A slight setback kept Jim Kelly from beginning chemotherapy Monday, but the legendary Bills quarterback and his family are keeping it in perspective. Meanwhile, readers respond to the story of Kelly's second battle with cancer
Had a few things left in the notebook from the weekend visit to a New York City hospital to see Jim Kelly battle cancer of the face and jaw for the second time. But first, this bit of additional sobering news first reported by Tim Graham of the Buffalo News on Monday night: Kelly's chemotherapy and radiation regimen, scheduled to begin Monday, has been put off a week while the patient gets rid of an infection that surfaced Saturday morning.
Dan Kelly, Jim's brother, texted Monday night to say: "One more slight setback. God has a funny way of getting our attention. Must keep the faith."
Doctors have to be sure before beginning a round of debilitating treatments that the patient is totally healthy. And though Jim Kelly feels okay and has a good appetite right now, they won't take any chances. So it goes.
Other Kelly notes from the weekend visit:
• Some of you asked in the wake of Monday's column about why the Kellys are being so open about his life-threatening illness. "We want to share his story," wife Jill said, "as a way to spread hope to people who might be sick too.'' Faith has a lot to do with it, too. This is a religious clan. The waiting room on the floor where Jim is housed at Lenox Hill Hospital in Manhattan is full of inspirational Bible verses, and Jill and her daughters are fervent in their belief that Jim's fate is in God's hands. The more they share about his story, the more they feel they can shine a light on their faith and hope others can draw strength from it.
• Jim believes his toughness might have hurt him sometimes in his career, and maybe now. "In our family,'' brother Dan said, "if we were crying, lots of times my Dad would say, 'I'll give you something to cry about.' Then the crying would stop. You have a pretty high tolerance for pain in my family." Jim thinks by not saying much to doctors until late last fall, when the cancer was probably surging inside his head, he might have given it a head start. But he's probably being too tough on himself. The first few examinations after he said his head was killing him, doctors found nothing. So it's unlikely earlier notice would have stopped the spread of the microscopic cancer cells.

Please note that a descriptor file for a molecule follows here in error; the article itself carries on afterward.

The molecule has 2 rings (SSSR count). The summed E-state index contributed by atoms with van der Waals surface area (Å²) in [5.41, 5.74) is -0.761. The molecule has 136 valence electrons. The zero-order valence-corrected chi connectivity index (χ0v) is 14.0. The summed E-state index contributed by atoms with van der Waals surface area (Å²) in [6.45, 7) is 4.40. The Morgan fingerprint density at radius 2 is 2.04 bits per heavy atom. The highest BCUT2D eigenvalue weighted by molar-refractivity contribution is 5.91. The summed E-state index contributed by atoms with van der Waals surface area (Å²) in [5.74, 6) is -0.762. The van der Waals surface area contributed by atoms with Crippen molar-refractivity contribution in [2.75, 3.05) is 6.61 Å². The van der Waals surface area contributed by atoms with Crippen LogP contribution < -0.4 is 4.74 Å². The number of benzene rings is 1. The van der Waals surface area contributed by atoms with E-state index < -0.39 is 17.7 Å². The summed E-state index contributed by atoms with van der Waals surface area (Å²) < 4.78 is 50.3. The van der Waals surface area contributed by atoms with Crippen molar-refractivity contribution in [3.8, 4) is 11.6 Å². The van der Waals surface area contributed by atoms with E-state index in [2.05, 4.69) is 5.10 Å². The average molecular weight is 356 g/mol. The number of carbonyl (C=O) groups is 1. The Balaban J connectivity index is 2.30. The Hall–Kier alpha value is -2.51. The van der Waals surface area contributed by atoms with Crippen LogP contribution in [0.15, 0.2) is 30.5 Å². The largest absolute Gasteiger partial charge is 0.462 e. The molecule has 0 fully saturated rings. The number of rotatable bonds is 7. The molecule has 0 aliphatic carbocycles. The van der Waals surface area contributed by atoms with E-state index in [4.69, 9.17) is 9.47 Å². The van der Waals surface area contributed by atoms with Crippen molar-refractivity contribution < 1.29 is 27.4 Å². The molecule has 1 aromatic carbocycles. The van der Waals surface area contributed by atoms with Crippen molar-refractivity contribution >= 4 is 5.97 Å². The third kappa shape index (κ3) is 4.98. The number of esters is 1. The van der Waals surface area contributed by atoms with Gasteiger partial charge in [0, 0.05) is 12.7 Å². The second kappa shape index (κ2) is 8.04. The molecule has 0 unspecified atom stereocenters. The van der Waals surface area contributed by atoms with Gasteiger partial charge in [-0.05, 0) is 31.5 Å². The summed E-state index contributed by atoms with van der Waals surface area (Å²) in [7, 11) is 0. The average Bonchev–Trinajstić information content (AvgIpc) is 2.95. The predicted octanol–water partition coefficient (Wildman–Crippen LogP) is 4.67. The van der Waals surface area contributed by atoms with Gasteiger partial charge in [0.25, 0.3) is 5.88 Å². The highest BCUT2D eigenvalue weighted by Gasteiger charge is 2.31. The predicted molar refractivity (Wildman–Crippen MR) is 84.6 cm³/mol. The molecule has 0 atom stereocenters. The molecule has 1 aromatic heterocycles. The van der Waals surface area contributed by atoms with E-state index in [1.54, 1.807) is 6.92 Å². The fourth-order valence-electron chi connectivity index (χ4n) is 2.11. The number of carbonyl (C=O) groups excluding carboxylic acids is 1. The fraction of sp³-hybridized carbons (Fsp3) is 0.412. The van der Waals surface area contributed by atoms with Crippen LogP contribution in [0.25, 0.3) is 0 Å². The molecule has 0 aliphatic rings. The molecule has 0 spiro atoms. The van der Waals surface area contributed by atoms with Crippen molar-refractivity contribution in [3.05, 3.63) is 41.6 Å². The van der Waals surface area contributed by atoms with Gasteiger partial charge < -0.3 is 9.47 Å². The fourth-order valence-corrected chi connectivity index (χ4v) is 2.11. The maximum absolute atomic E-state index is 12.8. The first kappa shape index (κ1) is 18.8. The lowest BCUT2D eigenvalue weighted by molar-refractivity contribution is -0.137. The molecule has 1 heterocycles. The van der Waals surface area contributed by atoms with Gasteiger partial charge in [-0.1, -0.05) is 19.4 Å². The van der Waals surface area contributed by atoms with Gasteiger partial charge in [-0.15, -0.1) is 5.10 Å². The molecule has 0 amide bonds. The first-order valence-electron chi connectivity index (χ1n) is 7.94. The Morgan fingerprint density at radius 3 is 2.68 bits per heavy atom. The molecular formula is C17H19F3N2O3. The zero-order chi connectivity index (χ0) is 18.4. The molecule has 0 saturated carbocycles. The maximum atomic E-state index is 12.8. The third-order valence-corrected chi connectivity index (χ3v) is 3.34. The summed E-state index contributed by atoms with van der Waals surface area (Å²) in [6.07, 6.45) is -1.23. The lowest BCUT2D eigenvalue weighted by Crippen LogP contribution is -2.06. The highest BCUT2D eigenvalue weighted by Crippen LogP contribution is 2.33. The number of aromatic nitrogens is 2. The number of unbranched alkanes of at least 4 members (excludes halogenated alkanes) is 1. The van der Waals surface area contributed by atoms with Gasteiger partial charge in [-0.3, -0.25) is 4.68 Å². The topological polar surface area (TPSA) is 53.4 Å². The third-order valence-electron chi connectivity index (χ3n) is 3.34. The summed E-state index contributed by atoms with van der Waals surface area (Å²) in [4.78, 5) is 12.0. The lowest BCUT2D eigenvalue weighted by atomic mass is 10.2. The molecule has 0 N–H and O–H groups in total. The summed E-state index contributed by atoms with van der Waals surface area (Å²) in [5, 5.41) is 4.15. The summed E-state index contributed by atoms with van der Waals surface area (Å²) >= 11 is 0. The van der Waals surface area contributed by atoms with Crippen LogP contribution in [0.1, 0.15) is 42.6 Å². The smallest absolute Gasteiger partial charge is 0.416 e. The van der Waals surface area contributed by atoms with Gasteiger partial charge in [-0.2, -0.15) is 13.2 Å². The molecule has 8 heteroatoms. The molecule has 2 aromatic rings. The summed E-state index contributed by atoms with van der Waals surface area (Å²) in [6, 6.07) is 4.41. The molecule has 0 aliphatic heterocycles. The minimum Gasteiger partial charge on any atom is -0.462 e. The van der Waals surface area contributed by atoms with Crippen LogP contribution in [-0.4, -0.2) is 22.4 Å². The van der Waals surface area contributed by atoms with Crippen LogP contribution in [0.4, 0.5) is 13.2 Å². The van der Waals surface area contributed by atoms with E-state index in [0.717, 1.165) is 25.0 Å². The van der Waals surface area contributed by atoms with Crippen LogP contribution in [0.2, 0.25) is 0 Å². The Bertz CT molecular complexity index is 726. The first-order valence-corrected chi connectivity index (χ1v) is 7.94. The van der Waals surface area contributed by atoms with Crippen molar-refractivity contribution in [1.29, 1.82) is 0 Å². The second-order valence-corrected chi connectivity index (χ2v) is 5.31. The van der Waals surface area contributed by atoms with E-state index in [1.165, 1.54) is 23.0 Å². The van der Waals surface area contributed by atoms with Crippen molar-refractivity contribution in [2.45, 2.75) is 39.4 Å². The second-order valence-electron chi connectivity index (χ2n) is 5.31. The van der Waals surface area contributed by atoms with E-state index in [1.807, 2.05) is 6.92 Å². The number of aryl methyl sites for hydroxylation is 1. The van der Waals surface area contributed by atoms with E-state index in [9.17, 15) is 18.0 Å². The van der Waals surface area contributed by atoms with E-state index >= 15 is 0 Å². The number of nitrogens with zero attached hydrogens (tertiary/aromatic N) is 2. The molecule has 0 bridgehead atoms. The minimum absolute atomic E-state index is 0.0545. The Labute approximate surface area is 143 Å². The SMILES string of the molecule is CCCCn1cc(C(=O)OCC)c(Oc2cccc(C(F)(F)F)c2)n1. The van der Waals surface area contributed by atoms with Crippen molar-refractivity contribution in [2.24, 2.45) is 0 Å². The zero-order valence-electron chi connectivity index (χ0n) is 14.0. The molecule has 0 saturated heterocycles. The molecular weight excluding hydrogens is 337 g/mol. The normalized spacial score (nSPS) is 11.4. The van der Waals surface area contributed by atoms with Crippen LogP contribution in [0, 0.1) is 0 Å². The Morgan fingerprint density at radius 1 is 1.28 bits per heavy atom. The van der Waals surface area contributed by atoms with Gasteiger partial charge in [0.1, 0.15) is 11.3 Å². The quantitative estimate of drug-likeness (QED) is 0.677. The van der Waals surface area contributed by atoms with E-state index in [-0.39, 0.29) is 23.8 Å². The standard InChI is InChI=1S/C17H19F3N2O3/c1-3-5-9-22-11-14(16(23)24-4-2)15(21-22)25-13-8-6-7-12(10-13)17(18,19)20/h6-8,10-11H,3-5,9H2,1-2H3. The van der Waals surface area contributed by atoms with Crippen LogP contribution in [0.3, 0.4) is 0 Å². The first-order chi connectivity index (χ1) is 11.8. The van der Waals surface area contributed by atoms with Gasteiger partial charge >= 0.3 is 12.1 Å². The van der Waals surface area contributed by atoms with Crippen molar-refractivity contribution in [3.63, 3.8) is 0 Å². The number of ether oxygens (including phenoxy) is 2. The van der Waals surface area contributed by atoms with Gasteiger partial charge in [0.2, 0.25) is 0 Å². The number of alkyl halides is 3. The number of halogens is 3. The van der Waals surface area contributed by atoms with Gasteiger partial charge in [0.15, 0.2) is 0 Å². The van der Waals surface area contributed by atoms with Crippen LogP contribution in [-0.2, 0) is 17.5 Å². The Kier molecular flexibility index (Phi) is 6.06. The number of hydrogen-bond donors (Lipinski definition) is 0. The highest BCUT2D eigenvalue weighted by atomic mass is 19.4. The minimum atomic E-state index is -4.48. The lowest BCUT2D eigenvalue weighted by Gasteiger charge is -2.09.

• So ... how did Jim Kelly look? Better than I thought. Saturday, after his fever began to go down, was one of his good days. He was fairly lively in conversation, though it was apparent after a while he wanted to take a nap. What I took from the visit most of all: Kelly is not anxious. I think he is resigned to the fact that his life is in the hands of the best cancer-fighting professionals and medicine in the world, and whatever happens, happens. He's not afraid, and he's not mad at the world, I can assure you that. I found his attitude excellent.
• Bruce Smith visited Saturday morning, sat in a chair by Kelly's bed, and for an hour, they both napped. "I didn't care who was here,'' Kelly said later in the day. "I needed a nap."
• Eeriest thing I saw, other than the patient taking out his faux bone-and-six-tooth retainer from the first jaw surgery last June: Kelly showed me the large rectangular scar his on his left leg where a skin graft was done so he could have real skin on the roof of his mouth where surgeons removed part of his jaw. He was matter-of-fact about it, like he was showing a cut on his finger.
Thanks for your reactions to the story on Monday. And, of course, thanks for your kindness in the wake of my brother Ken's death Sunday. Now onto your email:
TWENTY-ONE YEARS LATER. Wanted to share a Jim Kelly story with you. When I was 7, I wanted nothing more than a Buffalo Bills Starter jacket. My 9-year-old brother and I saved what we could and put our change in a 5-gallon water jug. We thought we had hundreds of dollars, but we only had about $100 between us. When we realized we wouldn’t have enough for our own jackets, my mother asked if we would consider donating our money to charity. We brought our change to “Operation Sunshine” and thought our dream of owning Buffalo Bills Starter jackets was over. A local newspaper wrote a story about us, and a few days after it was published, we got a call from New York Senator Ray Meier. He invited us to his office to commend our generosity. When we got there, he surprised us. Jim Kelly, Marv Levy and the Buffalo Bills organization had sent two Buffalo Bills Starter jackets, along with autographed hats, pictures and personal letters. As a 7 year old, I was on top of the world and Jim Kelly was my hero.